This morning, Microsoft announced it is purchasing Internet phone company Skype for $8.5 billion. Market analysts interpreted the technology giant's latest acquisition as an attempt to compete in the communications market with Google, Apple, and other rivals who have made big strides into the internet telephony market. There's no disputing Skype's popularity: Over 660 million users have signed up, and, on average, upwards of 25 million of those users are online at any given moment. One of the service's selling points is the ability to make cheap international calls, a feature that has been embraced by, among others, foreign-language teachers looking to teach students in other countries. But does learning via Skype affect language proficiency?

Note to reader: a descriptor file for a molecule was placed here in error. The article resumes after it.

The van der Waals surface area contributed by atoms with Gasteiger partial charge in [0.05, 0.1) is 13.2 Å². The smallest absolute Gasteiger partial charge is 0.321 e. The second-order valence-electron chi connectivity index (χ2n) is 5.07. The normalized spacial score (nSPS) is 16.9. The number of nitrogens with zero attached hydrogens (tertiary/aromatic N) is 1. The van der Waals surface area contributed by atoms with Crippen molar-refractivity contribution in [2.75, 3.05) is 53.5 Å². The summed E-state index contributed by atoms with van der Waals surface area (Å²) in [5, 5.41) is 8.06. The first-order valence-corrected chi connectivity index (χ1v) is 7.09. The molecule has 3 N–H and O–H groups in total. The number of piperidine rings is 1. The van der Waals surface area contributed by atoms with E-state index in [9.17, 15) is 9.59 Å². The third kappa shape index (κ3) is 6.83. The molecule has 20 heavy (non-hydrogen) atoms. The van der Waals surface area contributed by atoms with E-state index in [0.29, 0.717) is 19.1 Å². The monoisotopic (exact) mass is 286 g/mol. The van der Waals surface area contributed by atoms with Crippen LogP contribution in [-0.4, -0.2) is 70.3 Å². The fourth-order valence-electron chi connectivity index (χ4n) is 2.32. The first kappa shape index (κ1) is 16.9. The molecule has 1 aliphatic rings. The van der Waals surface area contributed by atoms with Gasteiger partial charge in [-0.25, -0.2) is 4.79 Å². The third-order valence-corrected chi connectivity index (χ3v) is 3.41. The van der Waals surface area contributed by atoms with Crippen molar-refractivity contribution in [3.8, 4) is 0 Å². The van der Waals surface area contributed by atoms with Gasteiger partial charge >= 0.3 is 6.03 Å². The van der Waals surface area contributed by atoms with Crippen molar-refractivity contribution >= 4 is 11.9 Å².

No, according to a 2006 master's thesis by Lin-Ying Chan of National Cheng Kung University in Taiwan. The study compared two groups of Taiwanese students, one using Skype for structured online discussions in English, the other unstructured discussions. Chan found that the structured group did not show significantly more improvement in proficiency than the unstructured group, and neither group showed evidence that Skype itself helped proficiency any more than students would have improved normally. However, the structured group did show a "more favorable attitude" towards learning English after structured discussions in Skype, suggesting that Skype could still be of some assistance in the classroom. Either way, one rule remains true: do not try to learn English on Chatroulette.